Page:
Due to her cerebral palsy, Gianna often loses her balance, and shortly after starting to sing she grabbed my arm to stabilize herself, and I could tell that she was shaking. Suddenly, midway through the song, she forgot the words and began to hum and said, "Please forgive me I am so nervous." She then immediately began singing again and every House member and every guest throughout the chambers began to sing along with her to give her encouragement and lift her up.
As I looked around the huge hall I listened to the unbelievable melody of Gianna's voice being accompanied by a choir of over 100 voices. I had chills running all over my body and I knew that I had just witnessed an act of God.
As the song concluded the Speaker of the House explained that Gianna has cerebral palsy and is an activist to bring awareness to the disease. "Let us give her a hand not only for her performance today but also for her advocacy work," he said. The chamber immediately exploded into applause...she had them all in the palm of her hand.
The Speaker then called the House to order and we proceeded as usual to allow members to make any announcements or introductions of guests. For dramatic effect, I waited until I was the last person remaining before I introduced Gianna.
As I waited for my turn, I nervously paced back and forth praying to God that he would give me the peace, confidence and the courage necessary to pull off what I knew would be one of the most dramatic and controversial moments of my political career.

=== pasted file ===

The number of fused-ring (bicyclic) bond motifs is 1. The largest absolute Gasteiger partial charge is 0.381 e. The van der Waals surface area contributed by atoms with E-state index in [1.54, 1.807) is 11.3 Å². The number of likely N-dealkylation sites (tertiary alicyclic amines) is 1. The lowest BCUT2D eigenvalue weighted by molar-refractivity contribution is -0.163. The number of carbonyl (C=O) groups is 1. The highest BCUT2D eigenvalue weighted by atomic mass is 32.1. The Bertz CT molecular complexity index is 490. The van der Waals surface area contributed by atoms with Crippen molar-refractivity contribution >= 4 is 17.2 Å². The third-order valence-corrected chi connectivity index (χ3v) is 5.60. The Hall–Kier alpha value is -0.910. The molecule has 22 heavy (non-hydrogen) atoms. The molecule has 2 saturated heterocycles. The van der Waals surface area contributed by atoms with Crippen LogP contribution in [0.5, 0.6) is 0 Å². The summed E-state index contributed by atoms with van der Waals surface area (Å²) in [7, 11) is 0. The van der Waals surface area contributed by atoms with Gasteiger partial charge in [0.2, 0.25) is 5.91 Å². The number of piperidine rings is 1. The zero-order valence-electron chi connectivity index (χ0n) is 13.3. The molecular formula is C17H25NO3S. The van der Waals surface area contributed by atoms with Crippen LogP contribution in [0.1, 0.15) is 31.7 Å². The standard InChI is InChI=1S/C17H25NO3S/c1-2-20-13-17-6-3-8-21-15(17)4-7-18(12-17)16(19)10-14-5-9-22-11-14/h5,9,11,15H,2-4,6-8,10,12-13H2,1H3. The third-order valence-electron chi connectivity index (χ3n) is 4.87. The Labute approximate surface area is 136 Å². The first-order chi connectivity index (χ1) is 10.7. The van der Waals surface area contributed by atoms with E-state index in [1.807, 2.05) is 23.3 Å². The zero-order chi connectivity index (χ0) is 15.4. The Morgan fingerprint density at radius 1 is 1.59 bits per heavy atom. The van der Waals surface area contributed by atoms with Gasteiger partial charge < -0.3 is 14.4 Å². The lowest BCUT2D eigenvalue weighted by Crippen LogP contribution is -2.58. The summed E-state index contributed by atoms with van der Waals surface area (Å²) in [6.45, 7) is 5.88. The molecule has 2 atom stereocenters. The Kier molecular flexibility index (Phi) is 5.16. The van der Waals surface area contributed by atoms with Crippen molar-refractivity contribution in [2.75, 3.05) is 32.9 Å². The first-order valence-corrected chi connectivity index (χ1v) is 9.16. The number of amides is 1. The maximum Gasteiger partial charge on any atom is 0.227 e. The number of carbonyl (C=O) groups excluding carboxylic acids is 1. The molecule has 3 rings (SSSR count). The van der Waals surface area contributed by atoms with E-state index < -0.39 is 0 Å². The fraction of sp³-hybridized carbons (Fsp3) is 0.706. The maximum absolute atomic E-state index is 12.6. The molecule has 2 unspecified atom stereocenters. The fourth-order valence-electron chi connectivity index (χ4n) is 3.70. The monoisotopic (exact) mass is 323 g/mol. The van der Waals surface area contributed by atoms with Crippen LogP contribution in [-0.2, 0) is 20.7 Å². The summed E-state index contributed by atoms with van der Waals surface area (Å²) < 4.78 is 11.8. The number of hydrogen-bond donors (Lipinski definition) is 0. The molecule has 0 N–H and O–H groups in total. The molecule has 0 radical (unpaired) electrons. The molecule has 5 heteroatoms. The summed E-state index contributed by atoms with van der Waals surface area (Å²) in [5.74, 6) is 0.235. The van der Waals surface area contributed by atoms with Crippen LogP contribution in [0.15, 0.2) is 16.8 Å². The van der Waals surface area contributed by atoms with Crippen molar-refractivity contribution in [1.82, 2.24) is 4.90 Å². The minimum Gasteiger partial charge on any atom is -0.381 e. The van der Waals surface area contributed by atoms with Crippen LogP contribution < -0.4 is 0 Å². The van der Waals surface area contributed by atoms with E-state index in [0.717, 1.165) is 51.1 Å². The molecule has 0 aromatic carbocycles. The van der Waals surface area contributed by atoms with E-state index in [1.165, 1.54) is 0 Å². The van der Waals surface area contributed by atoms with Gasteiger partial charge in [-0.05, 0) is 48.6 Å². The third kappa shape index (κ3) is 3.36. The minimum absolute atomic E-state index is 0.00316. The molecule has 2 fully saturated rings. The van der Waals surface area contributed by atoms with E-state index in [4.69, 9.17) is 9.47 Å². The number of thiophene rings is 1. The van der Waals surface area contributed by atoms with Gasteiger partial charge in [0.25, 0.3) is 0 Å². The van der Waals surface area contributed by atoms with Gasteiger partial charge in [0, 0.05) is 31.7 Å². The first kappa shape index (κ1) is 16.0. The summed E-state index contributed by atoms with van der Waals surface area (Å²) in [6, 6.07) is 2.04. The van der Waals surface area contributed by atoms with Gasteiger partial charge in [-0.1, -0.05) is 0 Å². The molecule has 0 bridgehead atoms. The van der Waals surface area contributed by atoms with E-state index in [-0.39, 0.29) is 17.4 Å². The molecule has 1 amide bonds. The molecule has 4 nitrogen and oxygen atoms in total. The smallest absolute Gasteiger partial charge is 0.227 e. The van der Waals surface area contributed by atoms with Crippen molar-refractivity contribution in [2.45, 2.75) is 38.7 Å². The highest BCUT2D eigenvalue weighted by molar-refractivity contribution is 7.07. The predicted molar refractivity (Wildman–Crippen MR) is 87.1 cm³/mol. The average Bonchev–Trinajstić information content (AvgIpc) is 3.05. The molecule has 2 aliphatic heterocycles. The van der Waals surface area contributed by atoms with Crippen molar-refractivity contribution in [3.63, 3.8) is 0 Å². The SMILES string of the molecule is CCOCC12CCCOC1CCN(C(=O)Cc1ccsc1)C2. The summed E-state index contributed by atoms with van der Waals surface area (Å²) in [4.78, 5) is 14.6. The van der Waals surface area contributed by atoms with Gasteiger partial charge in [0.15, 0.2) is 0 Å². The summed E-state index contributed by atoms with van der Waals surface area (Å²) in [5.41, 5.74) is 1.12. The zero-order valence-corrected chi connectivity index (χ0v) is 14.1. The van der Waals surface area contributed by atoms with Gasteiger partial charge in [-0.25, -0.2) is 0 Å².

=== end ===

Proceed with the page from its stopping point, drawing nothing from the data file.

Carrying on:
While I waited, a prominent reporter from one of the major Denver newspapers walked over to Gianna and told her that her rendition captured the spirit of the national anthem more powerfully than any she had ever heard before.
Finally, I was the last person remaining, so I proceeded to the microphone and began my speech:
"Members, I would like to introduce you to a new friend and hero of mine-- her name is Gianna Jessen. She is visiting us today from Nashville, Tennessee where she is an accomplished recording artist.
She has cerebral palsy and was raised in foster homes before being adopted at the age of four.
She was born prematurely and weighed only two pounds at birth. She remained in the hospital for almost three months. A doctor once said she had a great will to live and that she fought for her life. Eventually she was able to leave the hospital and be placed in foster care.
Because of her cerebral palsy her foster mother was told that it was doubtful that she would ever crawl or walk. She could not sit up independently. Through the prayers and dedication of her foster mother, she eventually learned to sit up, crawl, then stand. Shortly before her fourth birthday she began to walk with leg braces and a walker.